A. Initially, in the vaccination preparedness program, each clinic will vaccinate between 540 and 720 individuals per day. Each regional clinic will operate about one day a week for four weeks. Approximately 15,000 individuals will be vaccinated in this initial pre-outbreak scenario.


Q. How many doses of vaccine does New Jersey have now?

A. None. However, The Department of Health and Senior Services has requested 15,000 doses from the CDC for the initial vaccination preparedness program.


Q. When will the smallpox vaccine be available?

A. We are awaiting confirmation from CDC as to shipment dates. The shipments are anticipated within the next 4-6 weeks.


Q. Is there enough smallpox vaccine for everyone?

A. There is enough licensed vaccine available at this time to vaccinate individuals in the vaccination preparedness program (i.e., public health and hospital response teams). According to the information received from CDC, there will be enough vaccine to inoculate the entire country within the next 12-16 months.


Q. What is the cure for smallpox?

A. There are medications that can be used for supportive care (i.e., to treat the symptoms of smallpox). However, there is no "cure" for smallpox, and it cannot be treated with antibiotics.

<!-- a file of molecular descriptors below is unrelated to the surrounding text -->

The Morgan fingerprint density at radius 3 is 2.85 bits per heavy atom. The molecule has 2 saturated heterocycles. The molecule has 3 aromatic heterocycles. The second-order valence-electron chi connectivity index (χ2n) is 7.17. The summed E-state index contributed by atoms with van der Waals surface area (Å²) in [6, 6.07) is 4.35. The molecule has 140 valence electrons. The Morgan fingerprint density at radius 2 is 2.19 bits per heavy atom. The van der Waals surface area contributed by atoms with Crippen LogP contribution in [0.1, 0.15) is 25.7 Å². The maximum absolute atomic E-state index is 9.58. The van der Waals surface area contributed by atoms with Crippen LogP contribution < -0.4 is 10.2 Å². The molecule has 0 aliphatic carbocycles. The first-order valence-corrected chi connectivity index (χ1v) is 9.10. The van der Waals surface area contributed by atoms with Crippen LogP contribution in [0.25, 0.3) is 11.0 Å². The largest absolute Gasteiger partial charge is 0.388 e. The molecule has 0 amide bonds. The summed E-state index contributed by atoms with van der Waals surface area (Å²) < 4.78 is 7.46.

Q. Are there side effects to the smallpox vaccine? How safe is the vaccine?

A. There are side effects and risks associated with the smallpox vaccine. Most people experience normal, usually mild reactions that include a sore or swollen arm, fever, and body aches. However, other people experience reactions ranging from serious to life threatening.


Q. Who are most likely to have serious side effects from the vaccine?

A. People most likely to have serious side effects are: people who have had, even once, skin conditions (especially eczema or atopic dermatitis) and people with weakened immune systems, such as those who have received a transplant, are HIV positive, are receiving treatment for cancer, or are currently taking medications (like steroids) that suppress the immune system. In addition, pregnant women should not get the vaccine because of the risk it poses to the fetus. Women who are breastfeeding should not get the vaccine. And people under 18 years of age and those allergic to the vaccine or any of its components should not receive the vaccine.


Q. How many people get side effects after being vaccinated?